Pastoral Musings

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Quick Thoughts on Enns’ Response to Kevin DeYoung

Posted by Pastoral Musings on February 14th, 2012

DeYoung claims that Paul believed in a historical Adam, and I agree with him (though not all Evangelicals do). He further implies that this

creation of man

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observation should settle the matter, as we can see from his citation of Tim Keller at the end of the post: ” If you don’t believe what he [Paul] believes about Adam, you are denying the core of Paul’s teaching.”

This is an unfortunate quandary, for to take this admonition seriously, one has really little choice but to turn a blind eye to the scientific investigations of human origins. Perhaps DeYoung is prepared to do this and counsel others to follow his example. I am not sure.

Paul’s view on Adam is perhaps the central issue in this debate among Evangelicals. But the entire question turns on whether Paul’s comments on Adam are prepared to settle what can and cannot be concluded about human origin on the basis of scientific investigation.

Citing a few verses as transparent prooftexts does not relieve us of the necessary hermeneutical work of what to do with Paul’s words. Paul’s view of Adam does not end the discussion, as DeYoung thinks; it begins it.

via Thoughts on Kevin DeYoung’s Restless Comments on the Historical Adam | Peter Enns.

I think that Enns’ presuppositions are showing (note the bold text in Enns’ statement). Whether Enns’ will ever admit it or not, this is the issue at stake: where is authority? Where is the standard of truth? Is it the ever changing evolutionary paradigm that is philosophically committed to a world that happened by naturalistic processes, or it is the Word of God who declares to us what He has done and is doing?

Enns later stated,

the entire question turns on whether Paul’s comments on Adam are prepared to settle what can and cannot be concluded about human origin on the basis of scientific investigation.

There  it is again; the statement that scientific investigation must answer for us what God’s Word has already answered.

Again we read,

The entire point here is that much of the history of interpretation did not have to deal with evolution, so their perspective by definition does not help us.

DeYoung would need to explain how an appeal to assumptions of human origins in “pre-evolutionary” Christianity help us today in adjudicating a modern scientific issue, and how this same sort of reasoning would not also move us toward a flat earth and geocentric cosmos.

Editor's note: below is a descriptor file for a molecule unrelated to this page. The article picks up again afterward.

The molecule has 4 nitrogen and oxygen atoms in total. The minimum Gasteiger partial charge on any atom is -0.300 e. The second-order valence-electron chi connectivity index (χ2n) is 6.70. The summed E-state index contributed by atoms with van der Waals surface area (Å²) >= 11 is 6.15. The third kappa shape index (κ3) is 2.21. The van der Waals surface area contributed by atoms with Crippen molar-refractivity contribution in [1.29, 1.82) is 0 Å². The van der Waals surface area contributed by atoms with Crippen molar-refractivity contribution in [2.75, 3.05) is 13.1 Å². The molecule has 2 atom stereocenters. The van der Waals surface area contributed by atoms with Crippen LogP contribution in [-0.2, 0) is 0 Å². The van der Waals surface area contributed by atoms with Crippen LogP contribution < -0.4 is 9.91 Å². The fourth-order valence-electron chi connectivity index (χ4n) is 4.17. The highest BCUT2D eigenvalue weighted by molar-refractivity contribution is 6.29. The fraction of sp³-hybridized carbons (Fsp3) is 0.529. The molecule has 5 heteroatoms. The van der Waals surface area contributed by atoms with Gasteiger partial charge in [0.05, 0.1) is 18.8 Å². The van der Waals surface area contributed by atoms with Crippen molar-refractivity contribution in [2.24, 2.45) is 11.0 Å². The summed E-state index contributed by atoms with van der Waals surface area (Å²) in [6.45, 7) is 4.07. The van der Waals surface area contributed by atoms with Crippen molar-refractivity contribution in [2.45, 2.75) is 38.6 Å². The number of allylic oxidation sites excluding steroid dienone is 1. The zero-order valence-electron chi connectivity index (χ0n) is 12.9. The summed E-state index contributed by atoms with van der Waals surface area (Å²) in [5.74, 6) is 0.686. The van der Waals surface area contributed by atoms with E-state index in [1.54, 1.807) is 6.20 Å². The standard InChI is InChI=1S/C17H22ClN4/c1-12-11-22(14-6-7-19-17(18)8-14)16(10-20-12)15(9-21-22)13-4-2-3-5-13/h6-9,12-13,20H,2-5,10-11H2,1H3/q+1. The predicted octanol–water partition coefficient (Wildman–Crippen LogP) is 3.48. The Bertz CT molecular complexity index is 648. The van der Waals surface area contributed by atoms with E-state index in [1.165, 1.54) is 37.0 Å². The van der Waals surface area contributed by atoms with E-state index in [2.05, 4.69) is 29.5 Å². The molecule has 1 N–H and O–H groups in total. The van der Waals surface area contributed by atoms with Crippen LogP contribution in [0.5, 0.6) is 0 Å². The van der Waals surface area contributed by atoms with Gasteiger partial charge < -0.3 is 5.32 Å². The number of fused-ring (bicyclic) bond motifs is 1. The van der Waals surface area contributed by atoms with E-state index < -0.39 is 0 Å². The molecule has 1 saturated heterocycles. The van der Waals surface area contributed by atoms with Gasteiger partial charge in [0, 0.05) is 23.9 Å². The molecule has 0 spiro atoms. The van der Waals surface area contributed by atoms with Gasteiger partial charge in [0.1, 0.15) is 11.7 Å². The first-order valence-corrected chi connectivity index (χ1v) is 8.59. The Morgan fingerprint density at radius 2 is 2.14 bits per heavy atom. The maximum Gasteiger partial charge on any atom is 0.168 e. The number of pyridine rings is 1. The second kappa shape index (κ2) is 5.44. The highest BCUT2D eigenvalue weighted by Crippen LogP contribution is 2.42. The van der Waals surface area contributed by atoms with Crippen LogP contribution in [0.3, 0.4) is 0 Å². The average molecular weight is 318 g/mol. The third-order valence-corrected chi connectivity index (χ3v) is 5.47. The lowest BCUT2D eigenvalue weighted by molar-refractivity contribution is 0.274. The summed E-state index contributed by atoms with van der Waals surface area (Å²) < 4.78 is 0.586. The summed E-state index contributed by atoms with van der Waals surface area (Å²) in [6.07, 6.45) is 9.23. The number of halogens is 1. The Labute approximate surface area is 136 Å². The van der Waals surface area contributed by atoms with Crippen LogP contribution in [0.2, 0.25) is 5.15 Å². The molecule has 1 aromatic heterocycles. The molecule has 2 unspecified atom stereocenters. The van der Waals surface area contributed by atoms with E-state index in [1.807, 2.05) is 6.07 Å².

The issue here is that there is a forgetfulness that God gave us Scripture by the work of the Holy Spirit as well as by men. The fact that Scripture is God-breathed means that it has its origin with God. God gave us Scripture. Sure, He used men. That, however, does not rule out the fact that God speaks truly and Scripture is true.

There is also the forgetfulness that the history of interpretation is not so much a history of interpretation in relation to science. It is a history of interpretation as guided by the Holy Spirit. That does not guarantee that men won’t make mistakes, but it does mean that men have help in understanding the Scriptures. To disregard this and simply state that those who have gone before us didn’t have to content with science is folly.

Enns continues and says,

I am sorrowfully aware that this post could be taken (and no doubt will be taken by some) as clear evidence of the hubris of an academic, wholly detached from or even hostile to the life of the church.

I doubt that Enns is detached from the life of the church. I do wonder if he realizes the amount of doubt that his approach throws upon the Scriptures. Beale did not engage Enns for nothing when he wrote “The Erosion of Inerrancy in Evangelicalism.” There is a reason for it. People are pushed into unreasonable doubt by the subtle attacks upon the veracity of God’s Word. Enns thinks that he is supporting God’s Word, but the reality is that his approach gives much ammunition to those who oppose God’s Word. It is a capitulation to the philosophy that science trumps Scripture.

If Enns were to minister to people week by week as I do, perhaps he would see that ideas have consequences. Perhaps he would see that his approach leads to unhealthy doubt. Perhaps he would see that the uniqueness of Scripture and the truthfulness of God’s Word should be his presuppositions.  If he were to try to give an answer to someone whose husband is dying of cancer, perhaps he would see that the literal six day creation and the literal Adam are much more helpful in giving us a response to the question and problem of evil and suffering. His approach leaves us with so very many unanswered questions. It leaves us in doubt and fear instead of giving us hope in the God who made us all.